Canada welcomes Obama

HSF president Mike Berg, right, stands on Parliament Hill with Natasha Mablick, second from right, and her Nunavut Sivuniksavut classmates. They were joined by nearly 2,500 people hoping to catch a glimpse of Barack Obama during his first foreign pre

HSF president Mike Berg, right, stands on Parliament Hill with Natasha Mablick, second from right, and her Nunavut Sivuniksavut classmates. They were joined by nearly 2,500 people hoping to catch a glimpse of Barack Obama during his first foreign pre
photo by joana draghici

Joana Draghici
In Focus Reporter

OTTAWA – Humber’s Mike Berg and Barack Obama made their first presidential visits to Parliament Hill last week.

The president of the United States arrived aboard Air Force One with the airspace cleared for landing and roads along his motorcade’s route closed to traffic.

The president of the Humber Students’ Federation travelled from Toronto in a 2002 Honda Civic to join the estimated crowd of 2,500 standing in frigid temperatures hoping to greet Obama.

Berg attempted to make a connection with his fellow president by wearing a baseball cap of the Chicagoan’s hometown team.

“I brought my White Sox hat because I know he’s a big fan,” said Berg, 22, a fourth-year public relations student at the University of Guelph-Humber. “If he supports my team, then I support him.”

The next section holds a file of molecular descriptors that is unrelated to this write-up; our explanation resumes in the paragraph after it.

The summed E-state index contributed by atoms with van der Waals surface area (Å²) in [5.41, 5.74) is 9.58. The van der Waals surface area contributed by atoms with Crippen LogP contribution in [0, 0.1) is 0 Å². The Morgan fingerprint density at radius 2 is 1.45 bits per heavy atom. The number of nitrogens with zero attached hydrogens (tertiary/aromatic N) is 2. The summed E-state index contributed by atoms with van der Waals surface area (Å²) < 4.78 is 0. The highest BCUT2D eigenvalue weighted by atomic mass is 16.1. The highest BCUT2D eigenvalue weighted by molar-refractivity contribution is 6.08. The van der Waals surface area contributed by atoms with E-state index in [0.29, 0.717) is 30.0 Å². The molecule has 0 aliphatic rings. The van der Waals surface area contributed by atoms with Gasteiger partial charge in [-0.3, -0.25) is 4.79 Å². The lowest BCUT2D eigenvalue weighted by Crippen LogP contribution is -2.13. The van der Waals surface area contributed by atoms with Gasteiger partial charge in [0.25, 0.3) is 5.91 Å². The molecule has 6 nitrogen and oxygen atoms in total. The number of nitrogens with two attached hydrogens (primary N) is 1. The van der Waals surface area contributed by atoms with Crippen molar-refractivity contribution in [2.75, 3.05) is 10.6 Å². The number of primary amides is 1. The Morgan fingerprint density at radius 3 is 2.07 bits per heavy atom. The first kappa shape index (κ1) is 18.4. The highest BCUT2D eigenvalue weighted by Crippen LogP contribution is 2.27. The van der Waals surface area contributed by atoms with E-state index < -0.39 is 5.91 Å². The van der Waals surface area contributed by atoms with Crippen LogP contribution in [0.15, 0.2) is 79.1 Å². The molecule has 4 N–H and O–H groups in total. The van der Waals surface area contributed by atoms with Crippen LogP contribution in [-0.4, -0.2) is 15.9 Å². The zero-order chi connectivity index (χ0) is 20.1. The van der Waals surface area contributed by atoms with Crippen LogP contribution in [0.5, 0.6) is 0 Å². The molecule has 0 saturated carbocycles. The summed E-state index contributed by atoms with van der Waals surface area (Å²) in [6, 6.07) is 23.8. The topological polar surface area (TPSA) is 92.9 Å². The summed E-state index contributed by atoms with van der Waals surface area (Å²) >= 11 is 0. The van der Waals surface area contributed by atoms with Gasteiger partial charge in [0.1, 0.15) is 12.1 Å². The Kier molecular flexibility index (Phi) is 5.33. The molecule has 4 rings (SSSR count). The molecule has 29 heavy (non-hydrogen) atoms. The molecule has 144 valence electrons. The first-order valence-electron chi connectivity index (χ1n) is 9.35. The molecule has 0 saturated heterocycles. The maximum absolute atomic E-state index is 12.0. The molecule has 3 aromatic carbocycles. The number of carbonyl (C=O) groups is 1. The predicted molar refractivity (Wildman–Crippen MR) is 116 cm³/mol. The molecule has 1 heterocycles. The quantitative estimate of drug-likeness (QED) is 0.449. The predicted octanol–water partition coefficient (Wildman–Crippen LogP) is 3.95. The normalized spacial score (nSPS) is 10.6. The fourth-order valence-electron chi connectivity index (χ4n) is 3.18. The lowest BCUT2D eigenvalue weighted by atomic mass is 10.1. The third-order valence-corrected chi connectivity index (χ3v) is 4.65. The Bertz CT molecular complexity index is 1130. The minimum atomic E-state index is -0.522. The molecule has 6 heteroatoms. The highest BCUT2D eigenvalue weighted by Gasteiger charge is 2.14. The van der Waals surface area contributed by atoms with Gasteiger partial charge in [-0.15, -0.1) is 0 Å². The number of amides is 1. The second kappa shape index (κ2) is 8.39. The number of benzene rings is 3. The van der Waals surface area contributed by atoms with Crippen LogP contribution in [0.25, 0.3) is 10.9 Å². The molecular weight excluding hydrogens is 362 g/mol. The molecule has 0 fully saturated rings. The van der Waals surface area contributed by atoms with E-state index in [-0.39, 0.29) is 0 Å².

Approaching police helicopters seemed to signal heavily armed security forces just before noon, including the rooftops of the Parliament Buildings.

“This is crazy, there’s a sniper in the bell tower,” Berg said, pointing to the Peace Tower.

“I can’t believe I’m here,” he added, while preparing to capture digital memories of the motorcade as it arrived. “This is going to be a part of history.”

The crowd chanted “O-ba-ma” when the president emerged from his armoured Cadillac limousine, known as the Beast, and stepped behind a bulletproof glass barrier.

“I got to see him wave,” said Nunavut’s Natasha Mablick, 19, who came to the Hill with Inuit classmates.

“Having Obama here in our nation is very meaningful to us because he proves we all can do it.”

But Berg, who’s not running in next month’s HSF election for a second term in the $34,000-a-year job, said he’s curious to see how Obama puts his policies into action.

“Right now, yeah, he’s awesome, but it all depends on whether he does what he says he’s going to do,” he said.
While the U.S. president ate lunch in the Senate speaker’s dining room – the menu included Pacific tuna, Arctic char and bison – the HSF president dined on a ham sandwich and fries at a nearby pub while watching Obama’s news conference with Prime Minister Stephen Harper.

After lunch, Berg joined the barricaded crowd to wave goodbye to the president.

“It made me wonder,” he said later. “Are the people here because of a cultural iconic thing or are they really here because they think he can bring about change?”

Before ending his first foreign trip as president, Obama had a 15-minute chat with Liberal leader Michael Ignatieff, MP for Etobicoke-Lakeshore.

Berg met with Ignatieff at Lakeshore Campus the next day during a congratulatory presentation for the four Humber students who contacted the International Space Station earlier this month.

Ignatieff asked Berg if he got to see Obama. “Not as close as you did,” he replied.

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